Jimmy Eat World Bloody Up Canada – Review

By | November 22, 2004 at 12:00 AM

Jimmy Eat World completely bleed American, which might be why their Canadian visit to the Kool Haus (their second Toronto stop in the last couple of months) remained fairly conservative.

Beginning as emo-pop cult favourites and now mid-deep in their crossover to sweaty arena-style power-pop, the Arizona quartet continues to churn out dorm-ready tales of teenage melodrama. Instead of pseudo-edgy, bleach-blonde glamourizing of teenhood tribulations, however, Jimmy Eat World present a more ragged – if no less romanticized – portrait of the American Eagle set: less cocaine, more beer stains; less OC, more One Tree Hill.

Yet despite being mostly wholesome (vocalist Jim Adkins took on a fatherly role for his early stage banter, encouraging the safety of the trucker-hatted crowd-surfers) the boys know how to put on a bells-and-whistles-free rock show – largely made up of songs from their new disc, Futures, and its predecessor, Bleed American – that displayed moments of might.

There are no banners, gimmicky lasers or costumes at a Jimmy Eat World concert; the band employed only some coloured track lighting and a bit of smoke machine. The real smoke, however, came when the band hit their stride and pulled off searing, punk-inflected workouts like “Bleed American” or new cuts like “Pain” and “Nothing Wrong,” the latter of which was a stormy metal number rounded out with an almighty guitar solo. Yes, Jimmy Eat World are working to become the emo Bon Jovi, though Adkins’ now longer hair suggests remaining loyalty to The Juliana Theory.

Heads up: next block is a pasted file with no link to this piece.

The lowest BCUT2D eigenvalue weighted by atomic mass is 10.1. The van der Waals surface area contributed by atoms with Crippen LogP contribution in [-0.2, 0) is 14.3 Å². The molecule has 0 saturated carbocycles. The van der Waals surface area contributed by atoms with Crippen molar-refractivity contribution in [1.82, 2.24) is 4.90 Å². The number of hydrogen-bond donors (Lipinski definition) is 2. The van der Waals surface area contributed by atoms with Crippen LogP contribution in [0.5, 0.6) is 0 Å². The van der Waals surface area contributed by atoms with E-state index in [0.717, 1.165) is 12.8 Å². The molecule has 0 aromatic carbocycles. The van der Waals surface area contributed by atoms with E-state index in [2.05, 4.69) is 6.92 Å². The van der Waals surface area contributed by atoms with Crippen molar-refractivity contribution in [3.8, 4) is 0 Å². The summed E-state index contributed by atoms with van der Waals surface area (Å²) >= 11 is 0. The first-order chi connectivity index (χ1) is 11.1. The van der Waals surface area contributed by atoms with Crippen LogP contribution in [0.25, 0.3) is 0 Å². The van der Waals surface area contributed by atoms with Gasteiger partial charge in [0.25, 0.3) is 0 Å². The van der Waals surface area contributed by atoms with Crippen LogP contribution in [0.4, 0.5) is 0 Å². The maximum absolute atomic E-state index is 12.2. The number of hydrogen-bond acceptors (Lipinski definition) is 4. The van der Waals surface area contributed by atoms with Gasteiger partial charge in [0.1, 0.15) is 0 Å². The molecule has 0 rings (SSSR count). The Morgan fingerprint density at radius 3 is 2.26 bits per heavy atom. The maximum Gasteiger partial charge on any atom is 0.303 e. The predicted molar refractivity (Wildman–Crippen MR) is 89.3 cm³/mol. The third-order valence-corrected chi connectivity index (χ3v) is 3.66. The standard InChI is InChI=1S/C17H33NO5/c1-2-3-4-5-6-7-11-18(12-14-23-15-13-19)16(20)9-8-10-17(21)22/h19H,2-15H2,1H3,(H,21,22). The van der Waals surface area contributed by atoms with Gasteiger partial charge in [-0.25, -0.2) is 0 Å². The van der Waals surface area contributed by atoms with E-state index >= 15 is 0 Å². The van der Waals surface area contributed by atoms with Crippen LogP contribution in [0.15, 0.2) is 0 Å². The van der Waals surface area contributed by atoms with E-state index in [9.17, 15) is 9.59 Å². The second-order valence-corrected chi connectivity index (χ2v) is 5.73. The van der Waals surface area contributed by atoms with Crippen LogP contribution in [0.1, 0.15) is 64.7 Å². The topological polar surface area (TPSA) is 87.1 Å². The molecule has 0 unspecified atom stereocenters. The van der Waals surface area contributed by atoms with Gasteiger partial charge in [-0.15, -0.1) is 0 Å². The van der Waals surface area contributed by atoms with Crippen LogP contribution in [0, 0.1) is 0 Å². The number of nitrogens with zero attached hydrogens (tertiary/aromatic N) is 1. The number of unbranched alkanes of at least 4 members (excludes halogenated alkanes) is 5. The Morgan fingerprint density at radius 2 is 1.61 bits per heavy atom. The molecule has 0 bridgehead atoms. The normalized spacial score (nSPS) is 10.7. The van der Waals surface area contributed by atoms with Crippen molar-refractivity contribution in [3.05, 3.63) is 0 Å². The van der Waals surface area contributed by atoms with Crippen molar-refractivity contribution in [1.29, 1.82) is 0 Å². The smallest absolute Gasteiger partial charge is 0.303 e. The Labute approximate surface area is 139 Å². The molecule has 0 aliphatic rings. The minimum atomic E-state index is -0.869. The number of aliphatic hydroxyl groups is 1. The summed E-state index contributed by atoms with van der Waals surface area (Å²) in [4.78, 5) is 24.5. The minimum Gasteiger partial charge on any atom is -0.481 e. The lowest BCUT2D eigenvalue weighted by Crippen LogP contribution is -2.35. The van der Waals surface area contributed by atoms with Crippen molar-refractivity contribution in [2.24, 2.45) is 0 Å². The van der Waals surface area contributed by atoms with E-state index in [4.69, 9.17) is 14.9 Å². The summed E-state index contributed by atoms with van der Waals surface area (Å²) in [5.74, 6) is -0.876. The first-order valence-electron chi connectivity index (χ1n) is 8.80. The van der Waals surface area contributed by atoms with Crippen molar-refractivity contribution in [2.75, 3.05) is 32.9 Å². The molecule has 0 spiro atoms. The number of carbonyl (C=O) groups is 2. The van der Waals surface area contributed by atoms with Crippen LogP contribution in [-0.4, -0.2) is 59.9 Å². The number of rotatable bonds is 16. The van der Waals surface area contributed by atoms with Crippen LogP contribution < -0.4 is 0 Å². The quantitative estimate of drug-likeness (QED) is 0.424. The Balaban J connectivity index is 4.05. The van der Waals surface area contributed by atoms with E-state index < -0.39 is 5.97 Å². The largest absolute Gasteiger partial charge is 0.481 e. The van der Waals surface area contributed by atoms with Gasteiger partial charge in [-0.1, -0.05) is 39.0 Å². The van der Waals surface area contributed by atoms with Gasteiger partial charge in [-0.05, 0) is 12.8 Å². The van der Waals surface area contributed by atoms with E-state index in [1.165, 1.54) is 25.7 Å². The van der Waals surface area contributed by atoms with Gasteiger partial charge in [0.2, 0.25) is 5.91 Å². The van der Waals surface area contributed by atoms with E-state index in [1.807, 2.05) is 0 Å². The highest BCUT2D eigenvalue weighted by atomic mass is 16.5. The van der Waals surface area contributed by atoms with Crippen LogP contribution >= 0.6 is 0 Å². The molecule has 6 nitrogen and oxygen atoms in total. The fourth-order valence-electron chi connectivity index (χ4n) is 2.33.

Unlike the Theory, though, Jimmy have made the transition to full-out rock band a bit easier and Adkins is best when he’s behind a guitar, attacking steam engine-powered songs like Clarity’s “Lucky Denver Mint,” Bleed American’s “Get It Faster” and Futures’ anthemic “Work.” Happy-go-lucky power-pop tunes, like “The Authority Song” and their big radio hit, “The Middle” (which unsurprisingly received the best response of the night), also allowed him to loosen up and show off the band’s sun-lit harmonies.

It’s when Adkins and his band push too hard for poignancy – as on snooze-inducing numbers like “For Me This Is Heaven” – or no-holds-barred rock posing that they falter. During “No Sensitivity,” a song whose “I want my kisses back” line isn’t nearly as bitingly funny as Ben Folds’ “give me my money back,” Adkins unleashed a cringe-inducing falsetto that could have easily been mistaken as Jimmy trying to imitate their rock heroes instead of being one.

Jimmy Eat World might not be ready to eat the world just yet, but they do have a future and it could be bloody awesome if they refrain from angst-y, underage heartbreak. Hearts worn on sleeves are ok, but hearts littered on topsoil are even better.

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